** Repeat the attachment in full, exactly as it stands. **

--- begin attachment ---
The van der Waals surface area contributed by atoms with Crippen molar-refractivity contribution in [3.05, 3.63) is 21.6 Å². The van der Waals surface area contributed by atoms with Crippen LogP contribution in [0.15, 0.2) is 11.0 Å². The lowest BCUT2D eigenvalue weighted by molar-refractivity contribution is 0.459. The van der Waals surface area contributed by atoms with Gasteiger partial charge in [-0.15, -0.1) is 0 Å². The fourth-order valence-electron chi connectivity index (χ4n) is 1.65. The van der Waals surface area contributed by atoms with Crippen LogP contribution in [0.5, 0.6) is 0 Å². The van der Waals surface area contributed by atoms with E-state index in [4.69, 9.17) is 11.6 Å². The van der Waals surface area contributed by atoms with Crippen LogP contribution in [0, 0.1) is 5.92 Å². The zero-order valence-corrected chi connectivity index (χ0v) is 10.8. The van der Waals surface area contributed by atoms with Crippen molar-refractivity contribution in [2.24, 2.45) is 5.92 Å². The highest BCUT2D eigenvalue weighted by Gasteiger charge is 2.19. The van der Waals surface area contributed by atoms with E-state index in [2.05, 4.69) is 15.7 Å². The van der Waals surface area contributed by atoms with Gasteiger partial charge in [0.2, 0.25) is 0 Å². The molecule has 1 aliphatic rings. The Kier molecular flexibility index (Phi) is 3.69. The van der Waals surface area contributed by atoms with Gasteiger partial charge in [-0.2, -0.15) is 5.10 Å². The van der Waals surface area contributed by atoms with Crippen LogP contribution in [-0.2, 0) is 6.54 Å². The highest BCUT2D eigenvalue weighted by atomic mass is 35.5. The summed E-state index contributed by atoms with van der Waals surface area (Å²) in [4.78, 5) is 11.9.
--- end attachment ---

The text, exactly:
The van der Waals surface area contributed by atoms with Crippen molar-refractivity contribution in [3.05, 3.63) is 21.6 Å². The van der Waals surface area contributed by atoms with Crippen LogP contribution in [0.15, 0.2) is 11.0 Å². The lowest BCUT2D eigenvalue weighted by molar-refractivity contribution is 0.459. The van der Waals surface area contributed by atoms with Gasteiger partial charge in [-0.15, -0.1) is 0 Å². The fourth-order valence-electron chi connectivity index (χ4n) is 1.65. The van der Waals surface area contributed by atoms with Crippen LogP contribution in [0.5, 0.6) is 0 Å². The van der Waals surface area contributed by atoms with E-state index in [4.69, 9.17) is 11.6 Å². The van der Waals surface area contributed by atoms with Crippen LogP contribution in [0, 0.1) is 5.92 Å². The zero-order valence-corrected chi connectivity index (χ0v) is 10.8. The van der Waals surface area contributed by atoms with Crippen molar-refractivity contribution in [2.24, 2.45) is 5.92 Å². The highest BCUT2D eigenvalue weighted by Gasteiger charge is 2.19. The van der Waals surface area contributed by atoms with E-state index in [2.05, 4.69) is 15.7 Å². The van der Waals surface area contributed by atoms with Gasteiger partial charge in [0.2, 0.25) is 0 Å². The molecule has 1 aliphatic rings. The Kier molecular flexibility index (Phi) is 3.69. The van der Waals surface area contributed by atoms with Gasteiger partial charge in [-0.2, -0.15) is 5.10 Å². The van der Waals surface area contributed by atoms with Crippen LogP contribution in [-0.2, 0) is 6.54 Å². The highest BCUT2D eigenvalue weighted by atomic mass is 35.5. The summed E-state index contributed by atoms with van der Waals surface area (Å²) in [4.78, 5) is 11.9.